In this specific case, it’s Wimbledon (tennis) champions, but take a few minutes to watch this video about Russia’s most well known tennis academy – Spartak:
I first heard of Spartak when I read Daniel Coyle’s book, The Talent Code, and this video gives a glimpse inside the facility and training approach.
What’s the difference between the Spartak approach? Here is a key piece:
In Russia, it’s about the coaches – not the schools, Volkov believes.
“A coach in this country is a graduate, with a specific degree. All our coaches are Spartak alumni. And it’s a known fact that European and especially American methods refer to the physical rather than the technical side of things – which is different here in this country,” he said.
At Spartak, it starts with the goals of the kids (which you can hear in the video) and grows with the focus on the quality of deliberate practice and expert instruction.
2 years ago, I made a post describing how I used a weighted Bratt Bat to help some professional players improve their swing mechanics during their off-season workouts. I am still using the Bratt Bat as part of my training program to help players improve their hitting, and here is another example of how it works.
From the previous post (linked above), here were the “rules”:
What to do:
Use a weight appropriate for the strength-age-level of your player (65-75 oz. for high school, up to 100 oz. for stronger college players and pros)
Avoid a high volume of swings. 5-10 is enough to get the right feel, then switch back to a regular weight bat
Avoid trying to swing too hard. Save that for your overload-underload swings. Just get the feeling of the drill.
Focus on hitting line drives up the middle and towards the oppo gap
Remember this is just a drill and stick to the main principles of swing training for larger numbers of swings
Looking back, I still stick pretty closely to these rules. But in the upcoming example, we’re actually hitting a baseball off of a tee with a full swing (note: the Bratt Bat is not designed to hit baseballs. It’s better to use tennis or wiffle balls for higher volume or intensity of swings, as shown in our previous drill).
Now here is a comparison of a high school junior hitting off the tee with his regular bat (left side) and using a 75 ounce Bratt Bat (right side). After he took several tee swings with his regular bat, all I did was give him the Bratt Bat and tell him to try and hit it up the middle (tee is placed right down the middle, a bit forward of where the stride foot lands).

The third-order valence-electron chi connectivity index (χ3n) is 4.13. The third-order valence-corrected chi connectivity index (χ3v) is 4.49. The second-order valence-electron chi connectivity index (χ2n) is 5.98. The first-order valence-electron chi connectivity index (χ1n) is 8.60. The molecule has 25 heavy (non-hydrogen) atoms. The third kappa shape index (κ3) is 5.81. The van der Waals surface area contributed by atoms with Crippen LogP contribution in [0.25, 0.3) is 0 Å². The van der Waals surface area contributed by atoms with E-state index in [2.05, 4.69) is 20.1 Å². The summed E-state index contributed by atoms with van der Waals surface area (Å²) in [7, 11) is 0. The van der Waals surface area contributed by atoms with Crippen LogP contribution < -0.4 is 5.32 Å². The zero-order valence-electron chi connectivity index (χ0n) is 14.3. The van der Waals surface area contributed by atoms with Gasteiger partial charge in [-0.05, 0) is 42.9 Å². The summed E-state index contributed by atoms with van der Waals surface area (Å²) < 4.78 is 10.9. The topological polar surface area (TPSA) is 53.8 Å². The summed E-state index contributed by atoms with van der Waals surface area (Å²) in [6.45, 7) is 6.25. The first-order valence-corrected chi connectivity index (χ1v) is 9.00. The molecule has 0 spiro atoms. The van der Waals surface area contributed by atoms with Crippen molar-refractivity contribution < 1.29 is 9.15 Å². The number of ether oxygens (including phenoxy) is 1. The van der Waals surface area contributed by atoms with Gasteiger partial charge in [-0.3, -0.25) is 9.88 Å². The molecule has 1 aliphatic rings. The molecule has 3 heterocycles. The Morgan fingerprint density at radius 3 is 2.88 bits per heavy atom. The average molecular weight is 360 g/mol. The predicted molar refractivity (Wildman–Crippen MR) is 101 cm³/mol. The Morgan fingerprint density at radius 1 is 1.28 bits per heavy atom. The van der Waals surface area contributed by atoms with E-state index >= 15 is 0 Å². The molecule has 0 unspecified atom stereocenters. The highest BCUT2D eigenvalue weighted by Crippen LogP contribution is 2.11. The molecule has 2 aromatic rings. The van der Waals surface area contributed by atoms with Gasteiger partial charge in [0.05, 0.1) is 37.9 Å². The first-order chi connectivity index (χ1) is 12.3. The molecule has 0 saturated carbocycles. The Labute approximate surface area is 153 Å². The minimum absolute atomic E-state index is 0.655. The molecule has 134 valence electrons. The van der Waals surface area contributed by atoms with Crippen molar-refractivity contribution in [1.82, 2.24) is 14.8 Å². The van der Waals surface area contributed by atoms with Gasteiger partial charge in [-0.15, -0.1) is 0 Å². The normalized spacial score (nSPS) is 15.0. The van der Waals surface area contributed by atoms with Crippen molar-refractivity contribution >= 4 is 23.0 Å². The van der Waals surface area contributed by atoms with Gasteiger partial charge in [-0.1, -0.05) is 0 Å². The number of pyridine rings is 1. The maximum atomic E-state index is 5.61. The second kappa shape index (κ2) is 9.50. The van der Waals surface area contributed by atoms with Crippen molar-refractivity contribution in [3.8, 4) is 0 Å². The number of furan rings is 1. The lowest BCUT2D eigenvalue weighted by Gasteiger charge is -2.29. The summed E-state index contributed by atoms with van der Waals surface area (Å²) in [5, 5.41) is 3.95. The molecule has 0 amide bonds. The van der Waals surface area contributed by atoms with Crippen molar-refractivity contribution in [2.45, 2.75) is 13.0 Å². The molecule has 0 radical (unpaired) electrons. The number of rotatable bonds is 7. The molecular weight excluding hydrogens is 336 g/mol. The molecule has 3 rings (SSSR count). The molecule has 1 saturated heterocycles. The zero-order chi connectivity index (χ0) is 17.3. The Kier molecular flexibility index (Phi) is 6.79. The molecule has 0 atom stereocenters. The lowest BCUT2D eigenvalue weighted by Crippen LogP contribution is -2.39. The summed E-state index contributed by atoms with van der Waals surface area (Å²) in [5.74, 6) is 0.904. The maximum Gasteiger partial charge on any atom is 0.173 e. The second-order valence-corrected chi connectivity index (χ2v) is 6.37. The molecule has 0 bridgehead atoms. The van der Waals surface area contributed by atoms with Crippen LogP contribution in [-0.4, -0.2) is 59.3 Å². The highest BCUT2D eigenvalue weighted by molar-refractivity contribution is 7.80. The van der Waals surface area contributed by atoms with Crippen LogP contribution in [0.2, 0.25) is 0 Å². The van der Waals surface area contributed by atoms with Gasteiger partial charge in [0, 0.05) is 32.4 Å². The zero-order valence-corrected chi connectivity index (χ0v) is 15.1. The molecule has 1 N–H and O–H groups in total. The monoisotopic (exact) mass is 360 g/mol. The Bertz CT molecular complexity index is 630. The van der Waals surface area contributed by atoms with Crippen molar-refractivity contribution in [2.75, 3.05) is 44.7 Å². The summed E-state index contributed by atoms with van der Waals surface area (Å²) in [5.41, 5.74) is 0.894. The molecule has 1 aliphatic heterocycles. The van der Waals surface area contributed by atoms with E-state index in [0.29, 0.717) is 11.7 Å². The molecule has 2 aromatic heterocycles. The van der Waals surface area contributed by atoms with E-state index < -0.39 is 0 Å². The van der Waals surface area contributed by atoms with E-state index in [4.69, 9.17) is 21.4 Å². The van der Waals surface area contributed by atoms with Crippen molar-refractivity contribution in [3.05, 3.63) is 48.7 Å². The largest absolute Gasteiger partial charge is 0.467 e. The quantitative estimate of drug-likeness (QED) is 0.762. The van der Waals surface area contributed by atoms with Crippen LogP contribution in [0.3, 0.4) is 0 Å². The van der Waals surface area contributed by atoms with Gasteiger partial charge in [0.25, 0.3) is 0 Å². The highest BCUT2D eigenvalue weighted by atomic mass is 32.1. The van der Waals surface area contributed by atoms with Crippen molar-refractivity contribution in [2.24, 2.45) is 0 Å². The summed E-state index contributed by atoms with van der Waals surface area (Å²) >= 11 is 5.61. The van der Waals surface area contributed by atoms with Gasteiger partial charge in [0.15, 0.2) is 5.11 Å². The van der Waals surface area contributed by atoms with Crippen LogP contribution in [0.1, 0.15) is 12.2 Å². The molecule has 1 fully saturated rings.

ESPN.com posted a nice short video today that details Manny Ramirez’s approach to his workout and training this off-season. You’ll see some movement drills, sprinting mechanics and instruction, as well as a number of rotational drills and exercises.
Aside from all of the drills and exercises, here is one quote I found particularly interesting:
Everything in every sport really boils down to rotational power.
Different Winter X-games commercials are starting to pop up on ESPN again and it reminded me of the video documentaries that were done last year to showcase snowboarder Shaun White’s practice and training efforts. It was a big deal in the snowboarding world because White was attempting different jumps that had never been done before. So his sponsors spent millions to create the perfect practice environment for him.
My short answer is no. Is it possible to run too fast or throw too hard? I don’t think so – it’s not possible to have too much physical ability, or “tools” in the baseball world. But bat speed, foot speed and throwing velocity are measures of just that – physical ability. More raw bat speed doesn’t correlate perfectly with a higher batting average or increased slugging percentage, but it sure gives you more ability to do those things. It’s like adding horsepower to a race car – the car can go faster, but you still need to be a good driver! It’s important to take those raw tools and convert them into on-field performance.